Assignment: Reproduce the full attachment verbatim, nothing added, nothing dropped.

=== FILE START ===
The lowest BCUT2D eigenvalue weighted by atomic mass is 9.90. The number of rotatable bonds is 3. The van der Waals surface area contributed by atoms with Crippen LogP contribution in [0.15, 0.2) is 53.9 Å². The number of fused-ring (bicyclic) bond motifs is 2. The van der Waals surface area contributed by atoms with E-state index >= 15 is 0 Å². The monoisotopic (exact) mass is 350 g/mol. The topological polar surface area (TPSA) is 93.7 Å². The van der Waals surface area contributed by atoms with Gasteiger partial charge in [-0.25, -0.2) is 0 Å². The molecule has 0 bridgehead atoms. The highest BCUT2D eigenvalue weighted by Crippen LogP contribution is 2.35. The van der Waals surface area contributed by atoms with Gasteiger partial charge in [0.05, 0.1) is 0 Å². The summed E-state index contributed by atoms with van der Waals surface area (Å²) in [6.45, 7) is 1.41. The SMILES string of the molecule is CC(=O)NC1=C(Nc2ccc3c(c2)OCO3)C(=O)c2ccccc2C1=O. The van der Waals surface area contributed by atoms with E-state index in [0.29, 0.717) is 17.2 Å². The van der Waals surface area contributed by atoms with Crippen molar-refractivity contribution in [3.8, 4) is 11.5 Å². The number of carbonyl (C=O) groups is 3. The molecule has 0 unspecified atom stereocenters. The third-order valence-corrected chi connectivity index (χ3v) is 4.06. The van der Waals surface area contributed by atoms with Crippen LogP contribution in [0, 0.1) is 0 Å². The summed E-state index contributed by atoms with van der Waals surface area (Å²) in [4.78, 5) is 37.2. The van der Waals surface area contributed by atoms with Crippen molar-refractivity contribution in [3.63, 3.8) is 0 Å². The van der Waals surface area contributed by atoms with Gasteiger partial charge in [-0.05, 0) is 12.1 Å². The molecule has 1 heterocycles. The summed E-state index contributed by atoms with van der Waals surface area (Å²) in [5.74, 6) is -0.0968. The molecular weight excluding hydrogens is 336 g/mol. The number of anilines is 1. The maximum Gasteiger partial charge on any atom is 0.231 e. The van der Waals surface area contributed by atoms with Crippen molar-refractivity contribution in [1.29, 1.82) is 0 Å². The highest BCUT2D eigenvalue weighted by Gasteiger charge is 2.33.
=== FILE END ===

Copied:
The lowest BCUT2D eigenvalue weighted by atomic mass is 9.90. The number of rotatable bonds is 3. The van der Waals surface area contributed by atoms with Crippen LogP contribution in [0.15, 0.2) is 53.9 Å². The number of fused-ring (bicyclic) bond motifs is 2. The van der Waals surface area contributed by atoms with E-state index >= 15 is 0 Å². The monoisotopic (exact) mass is 350 g/mol. The topological polar surface area (TPSA) is 93.7 Å². The van der Waals surface area contributed by atoms with Gasteiger partial charge in [-0.25, -0.2) is 0 Å². The molecule has 0 bridgehead atoms. The highest BCUT2D eigenvalue weighted by Crippen LogP contribution is 2.35. The van der Waals surface area contributed by atoms with Gasteiger partial charge in [0.05, 0.1) is 0 Å². The summed E-state index contributed by atoms with van der Waals surface area (Å²) in [6.45, 7) is 1.41. The SMILES string of the molecule is CC(=O)NC1=C(Nc2ccc3c(c2)OCO3)C(=O)c2ccccc2C1=O. The van der Waals surface area contributed by atoms with E-state index in [0.29, 0.717) is 17.2 Å². The van der Waals surface area contributed by atoms with Crippen molar-refractivity contribution in [3.8, 4) is 11.5 Å². The number of carbonyl (C=O) groups is 3. The molecule has 0 unspecified atom stereocenters. The third-order valence-corrected chi connectivity index (χ3v) is 4.06. The van der Waals surface area contributed by atoms with Crippen LogP contribution in [0, 0.1) is 0 Å². The summed E-state index contributed by atoms with van der Waals surface area (Å²) in [4.78, 5) is 37.2. The van der Waals surface area contributed by atoms with Crippen molar-refractivity contribution in [3.63, 3.8) is 0 Å². The van der Waals surface area contributed by atoms with Gasteiger partial charge in [-0.05, 0) is 12.1 Å². The molecule has 1 heterocycles. The summed E-state index contributed by atoms with van der Waals surface area (Å²) in [5.74, 6) is -0.0968. The molecular weight excluding hydrogens is 336 g/mol. The number of anilines is 1. The maximum Gasteiger partial charge on any atom is 0.231 e. The van der Waals surface area contributed by atoms with Crippen molar-refractivity contribution in [1.29, 1.82) is 0 Å². The highest BCUT2D eigenvalue weighted by Gasteiger charge is 2.33.